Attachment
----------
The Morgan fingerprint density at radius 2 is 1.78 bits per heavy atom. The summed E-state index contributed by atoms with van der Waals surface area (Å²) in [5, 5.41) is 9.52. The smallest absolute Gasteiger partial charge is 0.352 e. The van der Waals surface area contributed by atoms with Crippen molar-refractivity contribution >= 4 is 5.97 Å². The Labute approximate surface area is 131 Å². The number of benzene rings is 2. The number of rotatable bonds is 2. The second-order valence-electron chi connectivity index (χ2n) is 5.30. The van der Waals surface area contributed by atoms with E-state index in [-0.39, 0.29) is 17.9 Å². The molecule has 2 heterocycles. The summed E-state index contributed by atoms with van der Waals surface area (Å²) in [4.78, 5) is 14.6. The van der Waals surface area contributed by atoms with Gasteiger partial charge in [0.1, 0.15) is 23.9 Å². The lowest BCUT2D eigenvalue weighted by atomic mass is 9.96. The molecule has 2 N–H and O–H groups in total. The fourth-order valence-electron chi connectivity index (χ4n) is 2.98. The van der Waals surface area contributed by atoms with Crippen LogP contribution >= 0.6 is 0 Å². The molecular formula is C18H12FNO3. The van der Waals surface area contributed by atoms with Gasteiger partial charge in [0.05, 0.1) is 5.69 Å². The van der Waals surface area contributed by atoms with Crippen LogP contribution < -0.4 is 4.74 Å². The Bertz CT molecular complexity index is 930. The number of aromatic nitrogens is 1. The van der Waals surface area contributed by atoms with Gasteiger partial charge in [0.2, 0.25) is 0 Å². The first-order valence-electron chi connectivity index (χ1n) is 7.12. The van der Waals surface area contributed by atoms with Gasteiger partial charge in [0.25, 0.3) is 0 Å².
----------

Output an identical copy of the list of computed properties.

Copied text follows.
The Morgan fingerprint density at radius 2 is 1.78 bits per heavy atom. The summed E-state index contributed by atoms with van der Waals surface area (Å²) in [5, 5.41) is 9.52. The smallest absolute Gasteiger partial charge is 0.352 e. The van der Waals surface area contributed by atoms with Crippen molar-refractivity contribution >= 4 is 5.97 Å². The Labute approximate surface area is 131 Å². The number of benzene rings is 2. The number of rotatable bonds is 2. The second-order valence-electron chi connectivity index (χ2n) is 5.30. The van der Waals surface area contributed by atoms with E-state index in [-0.39, 0.29) is 17.9 Å². The molecule has 2 heterocycles. The summed E-state index contributed by atoms with van der Waals surface area (Å²) in [4.78, 5) is 14.6. The van der Waals surface area contributed by atoms with Gasteiger partial charge in [0.1, 0.15) is 23.9 Å². The lowest BCUT2D eigenvalue weighted by atomic mass is 9.96. The molecule has 2 N–H and O–H groups in total. The fourth-order valence-electron chi connectivity index (χ4n) is 2.98. The van der Waals surface area contributed by atoms with Crippen LogP contribution >= 0.6 is 0 Å². The molecular formula is C18H12FNO3. The van der Waals surface area contributed by atoms with Gasteiger partial charge in [0.05, 0.1) is 5.69 Å². The van der Waals surface area contributed by atoms with Crippen LogP contribution < -0.4 is 4.74 Å². The Bertz CT molecular complexity index is 930. The number of aromatic nitrogens is 1. The van der Waals surface area contributed by atoms with Gasteiger partial charge in [0.2, 0.25) is 0 Å². The first-order valence-electron chi connectivity index (χ1n) is 7.12. The van der Waals surface area contributed by atoms with Gasteiger partial charge in [0.25, 0.3) is 0 Å².